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U.S. Cities Don't Make the Intelligence Cut

samzenpus posted more than 7 years ago | from the the-most-common-elements-in-the-universe-are-hydrogen-and-stupidity dept.

Education 350

coondoggie writes "For the second year running, no U.S. city has made the list of the world's top Intelligent Communities of 2007, as selected by global think tank Intelligent Community Forum. The ICF selects the Intelligent Community list based on how advanced the communities are in deploying broadband, building a knowledge-based workforce, combining government and private-sector "digital inclusion," fostering innovation and marketing economic development."

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Incorrect (4, Interesting)

RichPowers (998637) | more than 7 years ago | (#17747268)

According to the Intelligent Community Forum's website, Cleveland, Ohio made the Top 7 list in 2006. Even so, I still wouldn't want to live there :p http://www.intelligentcommunity.org/displaycommon. cfm?an=1&subarticlenbr=62 [intelligentcommunity.org]

Re:Incorrect (4, Interesting)

ShieldW0lf (601553) | more than 7 years ago | (#17747442)

Interesting that two Canadian cities made the cut, while every other nation only had one.

Re:Incorrect (5, Insightful)

pipingguy (566974) | more than 7 years ago | (#17747980)

That's because Canada is two nations [iht.com] , not just one.

Re:Incorrect (1)

bladesjester (774793) | more than 7 years ago | (#17747548)

Cleveland really isn't that bad. It's a pain in the ass in the winter because of all of the lake effect snow, but it's not a bad town for the most part.

Yeesh. (3, Funny)

loganrapp (975327) | more than 7 years ago | (#17747914)

They put (a district of) Seoul in there. A city where people keep dying from Counterstrike.

They don't pee there, anymore! They just stop peeing.

Its always been that way (0)

Anonymous Coward | more than 7 years ago | (#17747270)

Someday the United States of Mexico will get with the times.

Your neighbors want you to move... (1)

Atomic6 (1011895) | more than 7 years ago | (#17747534)

...so that their city's average intelligence rating goes up.

whuh? (5, Funny)

theonetruekeebler (60888) | more than 7 years ago | (#17747274)

Did I miss something? I was watching American Idol.

Re:whuh? (5, Funny)

User 956 (568564) | more than 7 years ago | (#17747424)

Did I miss something? I was watching American Idol.

What? They Pre-empted the season premiere of "Ow! My Balls!" with that crap?

You one o' them fancy pantsy types? (1)

Xenographic (557057) | more than 7 years ago | (#17747618)

You some kinda' Europeon fancy-pantsy girly man?

Us regular folk been watching "Ow! My balls!" :]

Huh? (5, Insightful)

dctoastman (995251) | more than 7 years ago | (#17747284)

As based on Broadband deployment?
Instead of basing it on say, the intelligence of the community.

But, it was part of the Pacific Telecommunications Council, so I'm sure they have an agenda somewhere.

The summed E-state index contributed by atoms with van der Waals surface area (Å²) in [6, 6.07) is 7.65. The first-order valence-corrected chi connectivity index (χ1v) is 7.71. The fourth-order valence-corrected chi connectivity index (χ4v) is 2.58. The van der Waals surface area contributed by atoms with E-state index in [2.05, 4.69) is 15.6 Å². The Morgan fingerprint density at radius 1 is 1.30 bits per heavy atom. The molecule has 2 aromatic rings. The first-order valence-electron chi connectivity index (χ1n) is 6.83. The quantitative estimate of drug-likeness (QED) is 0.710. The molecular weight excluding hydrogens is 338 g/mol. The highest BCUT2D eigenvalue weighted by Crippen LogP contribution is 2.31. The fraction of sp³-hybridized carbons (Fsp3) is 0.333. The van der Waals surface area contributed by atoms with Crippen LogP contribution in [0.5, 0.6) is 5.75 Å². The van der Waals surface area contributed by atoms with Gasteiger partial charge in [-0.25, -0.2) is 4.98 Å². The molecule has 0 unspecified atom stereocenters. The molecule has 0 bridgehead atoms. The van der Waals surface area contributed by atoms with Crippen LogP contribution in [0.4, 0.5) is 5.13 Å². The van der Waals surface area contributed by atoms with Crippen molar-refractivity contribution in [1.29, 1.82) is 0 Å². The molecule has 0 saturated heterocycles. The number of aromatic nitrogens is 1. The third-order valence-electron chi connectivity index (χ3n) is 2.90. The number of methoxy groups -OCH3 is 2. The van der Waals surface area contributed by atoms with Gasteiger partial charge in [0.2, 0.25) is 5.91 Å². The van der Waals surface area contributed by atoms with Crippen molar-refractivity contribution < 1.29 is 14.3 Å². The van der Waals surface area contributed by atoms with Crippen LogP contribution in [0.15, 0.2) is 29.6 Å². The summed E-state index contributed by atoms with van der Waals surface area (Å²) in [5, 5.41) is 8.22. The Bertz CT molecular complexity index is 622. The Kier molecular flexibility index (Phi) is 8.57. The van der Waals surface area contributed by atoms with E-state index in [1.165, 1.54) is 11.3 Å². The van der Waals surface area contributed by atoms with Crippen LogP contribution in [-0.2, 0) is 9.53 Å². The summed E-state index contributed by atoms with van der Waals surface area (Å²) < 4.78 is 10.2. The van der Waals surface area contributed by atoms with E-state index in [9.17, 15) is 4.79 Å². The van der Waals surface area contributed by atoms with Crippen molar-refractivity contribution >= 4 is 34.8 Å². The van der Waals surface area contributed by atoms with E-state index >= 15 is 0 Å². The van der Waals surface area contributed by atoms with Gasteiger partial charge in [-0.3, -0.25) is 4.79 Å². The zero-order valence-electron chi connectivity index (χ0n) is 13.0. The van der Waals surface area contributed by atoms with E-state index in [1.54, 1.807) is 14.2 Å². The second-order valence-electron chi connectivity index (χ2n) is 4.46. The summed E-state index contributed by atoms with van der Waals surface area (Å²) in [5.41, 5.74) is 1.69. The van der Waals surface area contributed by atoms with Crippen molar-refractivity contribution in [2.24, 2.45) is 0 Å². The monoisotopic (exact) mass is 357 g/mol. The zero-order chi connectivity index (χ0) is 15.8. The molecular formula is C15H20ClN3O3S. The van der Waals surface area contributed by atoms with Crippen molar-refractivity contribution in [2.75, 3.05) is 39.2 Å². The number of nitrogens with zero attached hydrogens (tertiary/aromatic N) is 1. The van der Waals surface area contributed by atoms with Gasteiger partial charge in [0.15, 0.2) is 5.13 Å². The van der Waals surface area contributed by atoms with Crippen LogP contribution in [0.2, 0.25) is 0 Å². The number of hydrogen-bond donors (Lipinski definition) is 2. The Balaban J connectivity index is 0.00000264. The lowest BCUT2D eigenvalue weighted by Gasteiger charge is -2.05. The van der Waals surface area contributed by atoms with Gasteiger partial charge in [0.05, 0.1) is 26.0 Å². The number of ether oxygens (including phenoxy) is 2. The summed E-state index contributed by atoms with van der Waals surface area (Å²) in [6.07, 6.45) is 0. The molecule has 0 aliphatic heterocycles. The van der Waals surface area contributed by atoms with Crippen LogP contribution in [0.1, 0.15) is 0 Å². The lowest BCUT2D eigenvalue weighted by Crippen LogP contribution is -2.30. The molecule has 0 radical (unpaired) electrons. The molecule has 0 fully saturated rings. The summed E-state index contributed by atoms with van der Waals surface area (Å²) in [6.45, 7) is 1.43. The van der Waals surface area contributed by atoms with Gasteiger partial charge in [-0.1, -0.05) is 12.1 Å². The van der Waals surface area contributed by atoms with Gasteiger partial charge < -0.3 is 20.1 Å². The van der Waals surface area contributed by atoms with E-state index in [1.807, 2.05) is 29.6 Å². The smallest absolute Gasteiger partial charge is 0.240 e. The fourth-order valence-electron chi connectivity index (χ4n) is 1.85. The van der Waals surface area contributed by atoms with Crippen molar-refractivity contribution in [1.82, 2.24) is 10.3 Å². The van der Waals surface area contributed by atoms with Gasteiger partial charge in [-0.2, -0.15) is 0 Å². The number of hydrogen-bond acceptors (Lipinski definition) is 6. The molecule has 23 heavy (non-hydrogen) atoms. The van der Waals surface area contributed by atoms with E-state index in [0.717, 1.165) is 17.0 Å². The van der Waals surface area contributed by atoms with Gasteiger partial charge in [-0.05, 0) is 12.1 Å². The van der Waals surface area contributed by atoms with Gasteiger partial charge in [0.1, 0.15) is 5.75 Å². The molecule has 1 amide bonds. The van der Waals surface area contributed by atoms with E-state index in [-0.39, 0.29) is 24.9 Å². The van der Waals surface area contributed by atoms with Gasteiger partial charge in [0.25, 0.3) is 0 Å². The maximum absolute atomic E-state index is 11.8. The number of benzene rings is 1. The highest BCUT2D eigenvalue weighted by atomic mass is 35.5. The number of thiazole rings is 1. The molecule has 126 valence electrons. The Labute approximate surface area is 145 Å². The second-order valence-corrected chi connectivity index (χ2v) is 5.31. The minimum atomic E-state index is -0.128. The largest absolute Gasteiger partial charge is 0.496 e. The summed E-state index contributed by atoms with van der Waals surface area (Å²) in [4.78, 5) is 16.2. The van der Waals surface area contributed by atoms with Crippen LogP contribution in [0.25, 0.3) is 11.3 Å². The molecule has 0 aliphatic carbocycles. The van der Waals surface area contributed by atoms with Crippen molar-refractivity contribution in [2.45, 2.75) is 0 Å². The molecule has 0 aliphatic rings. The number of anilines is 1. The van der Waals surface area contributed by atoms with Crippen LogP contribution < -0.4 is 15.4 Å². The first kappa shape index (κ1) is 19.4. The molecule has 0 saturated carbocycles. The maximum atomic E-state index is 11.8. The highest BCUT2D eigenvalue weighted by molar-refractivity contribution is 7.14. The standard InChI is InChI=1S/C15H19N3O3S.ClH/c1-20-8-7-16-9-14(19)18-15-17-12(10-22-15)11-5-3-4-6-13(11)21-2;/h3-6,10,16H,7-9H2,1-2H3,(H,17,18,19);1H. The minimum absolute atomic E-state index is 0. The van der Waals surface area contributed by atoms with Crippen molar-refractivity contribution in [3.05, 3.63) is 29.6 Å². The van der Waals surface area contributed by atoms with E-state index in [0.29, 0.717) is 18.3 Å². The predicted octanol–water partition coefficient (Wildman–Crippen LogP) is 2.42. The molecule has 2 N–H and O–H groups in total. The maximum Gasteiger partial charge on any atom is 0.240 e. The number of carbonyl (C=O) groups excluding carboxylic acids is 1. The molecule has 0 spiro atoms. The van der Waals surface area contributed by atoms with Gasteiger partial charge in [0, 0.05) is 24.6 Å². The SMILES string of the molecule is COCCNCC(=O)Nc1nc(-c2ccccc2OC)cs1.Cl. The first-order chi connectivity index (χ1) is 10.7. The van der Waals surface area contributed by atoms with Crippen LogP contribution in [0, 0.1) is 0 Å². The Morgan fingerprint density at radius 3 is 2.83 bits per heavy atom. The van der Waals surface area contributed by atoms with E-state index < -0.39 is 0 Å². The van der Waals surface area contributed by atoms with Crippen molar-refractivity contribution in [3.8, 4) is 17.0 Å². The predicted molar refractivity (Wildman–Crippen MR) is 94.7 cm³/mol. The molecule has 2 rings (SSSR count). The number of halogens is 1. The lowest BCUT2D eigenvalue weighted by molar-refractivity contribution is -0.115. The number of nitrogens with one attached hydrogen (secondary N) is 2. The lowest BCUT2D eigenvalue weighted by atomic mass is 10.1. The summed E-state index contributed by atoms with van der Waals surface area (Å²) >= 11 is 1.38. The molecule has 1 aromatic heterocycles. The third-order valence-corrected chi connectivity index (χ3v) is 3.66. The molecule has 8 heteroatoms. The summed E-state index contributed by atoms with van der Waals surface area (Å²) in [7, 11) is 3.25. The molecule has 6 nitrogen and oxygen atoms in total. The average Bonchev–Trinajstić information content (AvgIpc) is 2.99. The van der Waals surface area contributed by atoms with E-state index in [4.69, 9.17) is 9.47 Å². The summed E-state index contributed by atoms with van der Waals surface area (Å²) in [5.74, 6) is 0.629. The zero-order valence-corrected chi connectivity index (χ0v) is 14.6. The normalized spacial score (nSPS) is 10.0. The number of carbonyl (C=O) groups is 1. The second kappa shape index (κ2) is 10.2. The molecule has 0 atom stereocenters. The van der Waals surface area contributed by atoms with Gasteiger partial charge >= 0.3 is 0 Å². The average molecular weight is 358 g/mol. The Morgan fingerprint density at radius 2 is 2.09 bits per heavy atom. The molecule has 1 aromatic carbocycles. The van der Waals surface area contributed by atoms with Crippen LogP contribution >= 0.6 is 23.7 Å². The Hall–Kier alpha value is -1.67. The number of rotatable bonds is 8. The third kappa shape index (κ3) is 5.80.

TV rots your brain (4, Insightful)

EmbeddedJanitor (597831) | more than 7 years ago | (#17747396)

... but watching youtube makes you intelligent. Yup, broadband as an intelligence measure beats all those dumb ink blot tests.

Re:TV rots your brain (5, Informative)

Anonymous Coward | more than 7 years ago | (#17747826)

There's a lot more educational content on YouTube than you'll ever find on most American TV channels.

There are numerous foreign language courses on YouTube, for instance. There's a lot of foreign language content, as well, which is very valuable when trying to learn another language. In America, you'll rarely find anything other than English or Spanish being used in the vast, vast majority of TV programming.

There are also a number of instructional videos that teach one how to play various musical instruments. Again, that's something you just won't see on American TV.

If all you watch on YouTube is Family Guy clips and anime, no, you probably won't become any more intelligent. But if you use YouTube to access content that you'd never see on American TV, then you likely will become wiser, more talented, and better aware of the world around you.

Re:TV rots your brain (1)

jamar0303 (896820) | more than 7 years ago | (#17747892)

oh yes- things like "soramimi hour" and many other comedy pieces which make up quite a bit of Japanese TV.

Re:TV rots your brain (0)

Anonymous Coward | more than 7 years ago | (#17748044)

On TV there's crap, crap and more crap. At least online there is something other than crap out there if you look hard enough.

Re:Huh? (1)

JCOTTON (775912) | more than 7 years ago | (#17747518)

By population:
Engineering is done by one third of one percent.
Science is done by one tenth of one percent.

Everyone else is either watching TV or making entries in Slashdot.

Re:Huh? (1)

Al Dimond (792444) | more than 7 years ago | (#17747790)

Engineering and science aren't the only intelligent activities that you can do on Teh Webs.

Re:Huh? (2, Insightful)

kfg (145172) | more than 7 years ago | (#17747526)

Well, you've rather hit my initial reaction on the head.

To me an intelligent community is one that deploys and manages its community with some semblence of intelligence, creating a general atmosphere of what is often called "livability."

If we use that as our measure than American cities are. . .

Oh. Wait. Nevermind.

Crumb's Short History of America [zubeworld.com]